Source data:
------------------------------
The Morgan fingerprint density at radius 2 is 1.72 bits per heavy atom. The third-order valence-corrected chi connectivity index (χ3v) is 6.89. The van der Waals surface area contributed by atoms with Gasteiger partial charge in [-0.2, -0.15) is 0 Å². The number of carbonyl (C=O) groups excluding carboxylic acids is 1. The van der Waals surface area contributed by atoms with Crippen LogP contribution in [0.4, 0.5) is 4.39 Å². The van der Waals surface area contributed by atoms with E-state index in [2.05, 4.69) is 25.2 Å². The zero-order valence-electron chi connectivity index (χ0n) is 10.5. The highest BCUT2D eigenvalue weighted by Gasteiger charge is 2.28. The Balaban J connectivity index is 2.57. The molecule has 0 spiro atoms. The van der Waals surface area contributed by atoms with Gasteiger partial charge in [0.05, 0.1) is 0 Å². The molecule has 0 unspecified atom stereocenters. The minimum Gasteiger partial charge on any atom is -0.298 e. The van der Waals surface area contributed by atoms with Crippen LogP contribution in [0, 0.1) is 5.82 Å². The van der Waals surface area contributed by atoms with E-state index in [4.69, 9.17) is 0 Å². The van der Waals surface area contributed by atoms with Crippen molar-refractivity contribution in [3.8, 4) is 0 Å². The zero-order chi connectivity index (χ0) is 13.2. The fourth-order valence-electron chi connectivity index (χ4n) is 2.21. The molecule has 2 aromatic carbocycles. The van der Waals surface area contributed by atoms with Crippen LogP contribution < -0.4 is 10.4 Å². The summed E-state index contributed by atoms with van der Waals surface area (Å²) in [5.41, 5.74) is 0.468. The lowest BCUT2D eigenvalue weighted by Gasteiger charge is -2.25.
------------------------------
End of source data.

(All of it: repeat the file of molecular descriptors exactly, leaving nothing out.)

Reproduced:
The Morgan fingerprint density at radius 2 is 1.72 bits per heavy atom. The third-order valence-corrected chi connectivity index (χ3v) is 6.89. The van der Waals surface area contributed by atoms with Gasteiger partial charge in [-0.2, -0.15) is 0 Å². The number of carbonyl (C=O) groups excluding carboxylic acids is 1. The van der Waals surface area contributed by atoms with Crippen LogP contribution in [0.4, 0.5) is 4.39 Å². The van der Waals surface area contributed by atoms with E-state index in [2.05, 4.69) is 25.2 Å². The zero-order valence-electron chi connectivity index (χ0n) is 10.5. The highest BCUT2D eigenvalue weighted by Gasteiger charge is 2.28. The Balaban J connectivity index is 2.57. The molecule has 0 spiro atoms. The van der Waals surface area contributed by atoms with Gasteiger partial charge in [0.05, 0.1) is 0 Å². The molecule has 0 unspecified atom stereocenters. The minimum Gasteiger partial charge on any atom is -0.298 e. The van der Waals surface area contributed by atoms with Crippen LogP contribution in [0, 0.1) is 5.82 Å². The van der Waals surface area contributed by atoms with E-state index in [4.69, 9.17) is 0 Å². The van der Waals surface area contributed by atoms with Crippen molar-refractivity contribution in [3.8, 4) is 0 Å². The zero-order chi connectivity index (χ0) is 13.2. The fourth-order valence-electron chi connectivity index (χ4n) is 2.21. The molecule has 2 aromatic carbocycles. The van der Waals surface area contributed by atoms with Crippen LogP contribution < -0.4 is 10.4 Å². The summed E-state index contributed by atoms with van der Waals surface area (Å²) in [5.41, 5.74) is 0.468. The lowest BCUT2D eigenvalue weighted by Gasteiger charge is -2.25.